Just Say Yes: The Benefits of Letting Your People Drive Improvement

dreamstime_m_25742703Google has become a powerful example in driving innovation by providing employees with time to work on whatever they want on a regular basis.  I read a great article about this on Inc.com, “Why You Should Let Your Employees Do Whatever They Want, by Michael Schein dated February 18, 2014. I admit, when I heard about this idea some years ago, I initially  viewed it as applicable to certain groups of exempt employees, only.  But I discovered through experience that with a little tweaking this idea can be modified to be doable and successful with non-exempt direct and indirect employees as well.  Here’s an example, from a New England manufacturing plant, where hourly manufacturing employees showed us what they could do if management let them.

I was the H.R. Manager at this small metal-working plant.  Here, as I walked around and visited people, employees, including some of our most negative and outspoken people as well as some of our more quiet folks, told me they were systematically ignored by management when they brought up improvement ideas or pointed out problems with imposed changes.  I decided to become a champion for employee participation in identifying and implementing change, and was successful in gaining management commitment and support for a new  program to pilot employee suggestions as a means of trying them out before committing to plant wide adoption.

In our piloting program, we utilized teams made up employees in affected functions along with a manager who helped the team to set up working sessions during regular work hours and who approved purchases and other resources needed to set up trials of new ideas. The ideas came from the suggestion program and the lean initiative (which were being integrated).  An employee making the suggestion was on the pilot team for his/her suggestion.  We found that on these teams, people worked together to try out and to tweak suggestions with an objective of seeing how the idea could work to drive improvement.  As people participated on pilot teams, their enthusiasm grew and their work relationships became much closer.  Our initial efforts brought about process improvements that were quickly apparent and this success lifted the spirits of people throughout the plant.  Within a short time, many piloted ideas were standardized, and we learned from those that failed the pilot.  The plant’s performance on a few key metrics began to improve within weeks — scrap reduction and quality improvement improved. While not measured specifically, people noted time was saved due to simple changes as well.  Our plant culture began to shift to one of high participation and inclusion, and the impact on employee performance was significant.

Following are 6 key steps we believe drove success in this program:

1.  We integrated our new suggestion program with our Lean continuous improvement initiative, creating a funnel of ideas.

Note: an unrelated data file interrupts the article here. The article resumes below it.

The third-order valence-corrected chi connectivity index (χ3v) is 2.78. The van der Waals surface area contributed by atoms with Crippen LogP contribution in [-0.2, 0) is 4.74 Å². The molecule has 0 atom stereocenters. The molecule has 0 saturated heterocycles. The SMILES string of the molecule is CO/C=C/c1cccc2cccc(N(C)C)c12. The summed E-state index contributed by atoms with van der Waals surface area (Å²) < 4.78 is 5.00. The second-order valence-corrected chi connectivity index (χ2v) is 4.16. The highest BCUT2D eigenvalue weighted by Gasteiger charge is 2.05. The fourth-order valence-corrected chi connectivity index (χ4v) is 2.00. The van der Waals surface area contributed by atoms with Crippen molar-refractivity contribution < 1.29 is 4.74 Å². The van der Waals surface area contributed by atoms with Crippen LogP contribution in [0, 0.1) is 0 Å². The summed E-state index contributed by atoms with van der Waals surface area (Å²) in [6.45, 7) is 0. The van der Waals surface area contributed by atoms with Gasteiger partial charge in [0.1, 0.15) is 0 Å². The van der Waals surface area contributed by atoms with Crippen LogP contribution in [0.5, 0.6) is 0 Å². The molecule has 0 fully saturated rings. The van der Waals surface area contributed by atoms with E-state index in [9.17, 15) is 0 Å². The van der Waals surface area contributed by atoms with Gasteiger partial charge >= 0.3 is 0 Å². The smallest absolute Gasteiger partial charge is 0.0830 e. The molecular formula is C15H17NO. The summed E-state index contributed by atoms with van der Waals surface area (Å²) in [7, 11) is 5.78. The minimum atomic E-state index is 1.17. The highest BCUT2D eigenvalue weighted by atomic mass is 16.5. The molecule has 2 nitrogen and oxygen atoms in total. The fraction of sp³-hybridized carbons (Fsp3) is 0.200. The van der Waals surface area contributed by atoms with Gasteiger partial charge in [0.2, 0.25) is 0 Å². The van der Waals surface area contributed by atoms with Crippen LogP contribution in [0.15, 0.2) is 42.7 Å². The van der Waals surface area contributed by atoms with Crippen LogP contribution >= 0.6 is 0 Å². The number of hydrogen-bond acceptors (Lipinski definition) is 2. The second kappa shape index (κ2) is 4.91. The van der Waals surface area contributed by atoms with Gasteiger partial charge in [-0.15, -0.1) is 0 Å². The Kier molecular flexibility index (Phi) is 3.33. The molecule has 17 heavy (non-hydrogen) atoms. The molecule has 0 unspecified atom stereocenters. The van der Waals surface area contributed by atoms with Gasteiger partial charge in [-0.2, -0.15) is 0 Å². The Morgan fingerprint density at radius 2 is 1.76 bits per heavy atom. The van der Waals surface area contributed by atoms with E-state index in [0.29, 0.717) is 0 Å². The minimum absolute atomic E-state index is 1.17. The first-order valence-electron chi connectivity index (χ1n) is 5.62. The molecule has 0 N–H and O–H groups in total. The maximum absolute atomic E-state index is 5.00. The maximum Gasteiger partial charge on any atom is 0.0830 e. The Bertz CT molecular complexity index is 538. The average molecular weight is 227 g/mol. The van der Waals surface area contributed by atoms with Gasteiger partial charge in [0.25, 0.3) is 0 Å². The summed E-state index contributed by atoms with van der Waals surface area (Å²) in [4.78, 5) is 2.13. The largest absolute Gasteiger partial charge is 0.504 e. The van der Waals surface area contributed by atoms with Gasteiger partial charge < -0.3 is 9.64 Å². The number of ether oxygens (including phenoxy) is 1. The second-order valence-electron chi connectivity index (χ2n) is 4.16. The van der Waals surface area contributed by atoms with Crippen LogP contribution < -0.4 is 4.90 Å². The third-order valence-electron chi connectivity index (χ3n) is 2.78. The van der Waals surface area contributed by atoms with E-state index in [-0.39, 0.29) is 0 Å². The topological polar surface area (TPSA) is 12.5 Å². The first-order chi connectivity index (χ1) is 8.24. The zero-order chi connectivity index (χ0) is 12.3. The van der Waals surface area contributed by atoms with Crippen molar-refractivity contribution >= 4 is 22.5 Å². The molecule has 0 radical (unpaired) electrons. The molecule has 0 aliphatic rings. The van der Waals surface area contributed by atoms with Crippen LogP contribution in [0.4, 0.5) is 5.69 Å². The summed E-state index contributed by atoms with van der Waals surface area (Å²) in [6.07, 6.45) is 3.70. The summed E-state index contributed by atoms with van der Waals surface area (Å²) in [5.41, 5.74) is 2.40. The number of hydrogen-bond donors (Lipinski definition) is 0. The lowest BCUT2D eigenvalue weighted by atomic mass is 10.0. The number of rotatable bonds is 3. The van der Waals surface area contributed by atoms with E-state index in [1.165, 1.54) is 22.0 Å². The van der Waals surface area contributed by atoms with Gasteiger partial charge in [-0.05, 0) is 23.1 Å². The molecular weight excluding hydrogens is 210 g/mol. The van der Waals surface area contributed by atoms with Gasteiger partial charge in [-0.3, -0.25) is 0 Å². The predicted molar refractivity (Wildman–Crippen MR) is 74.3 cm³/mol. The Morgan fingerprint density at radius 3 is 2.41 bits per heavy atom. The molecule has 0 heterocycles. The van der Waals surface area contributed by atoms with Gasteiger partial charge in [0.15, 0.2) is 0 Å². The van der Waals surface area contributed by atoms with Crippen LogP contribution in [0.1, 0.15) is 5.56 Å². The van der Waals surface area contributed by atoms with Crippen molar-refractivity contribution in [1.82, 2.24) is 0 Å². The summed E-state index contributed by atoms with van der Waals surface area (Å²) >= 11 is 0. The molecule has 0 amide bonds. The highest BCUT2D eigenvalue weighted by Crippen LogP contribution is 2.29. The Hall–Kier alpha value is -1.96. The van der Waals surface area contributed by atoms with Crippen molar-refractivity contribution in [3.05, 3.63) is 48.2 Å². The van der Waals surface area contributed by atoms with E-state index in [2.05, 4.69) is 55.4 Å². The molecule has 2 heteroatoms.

2.  A suggestion evaluation committee reviewed employee suggestions to determine which ones were likely to impact our performance results in key metrics.  The turn-around was days vs. weeks. The committee included a manufacturing engineer, production manager, cost accountant, human resources manager and other individuals from different departments as appropriate.  All suggestions were analyzed thoroughly starting with the committee talking through the suggestion with the employee who submitted it.

3.  Communication was done weekly in plant meetings, where all employees were informed of each suggestion and its status.

4.  Approved suggestions were assigned to suggestion pilot teams for an average of 90 days.  Pilot team  members were excused from regular work assignments to work together and on their own to complete action items.  When the pilot teams completed their projects, sometimes ahead of schedule, occasionally with approved extensions of time, they reported back to the suggestion evaluation committee.  With the input of the piloting team, the suggestion evaluation team made decisions about standardization.

5.  Employees received $25 gift cards for suggestions approved for piloting, and a second $25 gift card for suggestions once approved for standardization following successful piloting.  This simple reward system was immediately accepted by our people, and was cost-effective enough so that our program could be easily sustained.  People were delighted to receive their gift cards in plant-wide meetings that were full of applause for one another.

6.  We celebrated, purchased suggestion program t-shirts, and posted suggestion program activity and results weekly.

We found that when the people who were involved daily with doing the work were the ones charged with piloting improvement ideas, pilots were completed thoroughly and with lots of enthusiasm.  Our success was also enabled by leadership’s dependable follow-through with each of these 5 steps.  Management commitment is critically important to build and sustain the enthusiasm and energy of employees.  This is a commitment that can be time consuming; as you can probably imagine, lots of behind-the-scenes activities are required to make it all come together  using work time while still meeting business goals.  But, as far as a return on this investment is concerned, we found the results were visible both in our metrics and in our ability to simply observe people becoming more and more charged up about coming to work each day.

Could a similar initiative work for your organization?  How would you tweak this strategy to fit your culture and business needs? 


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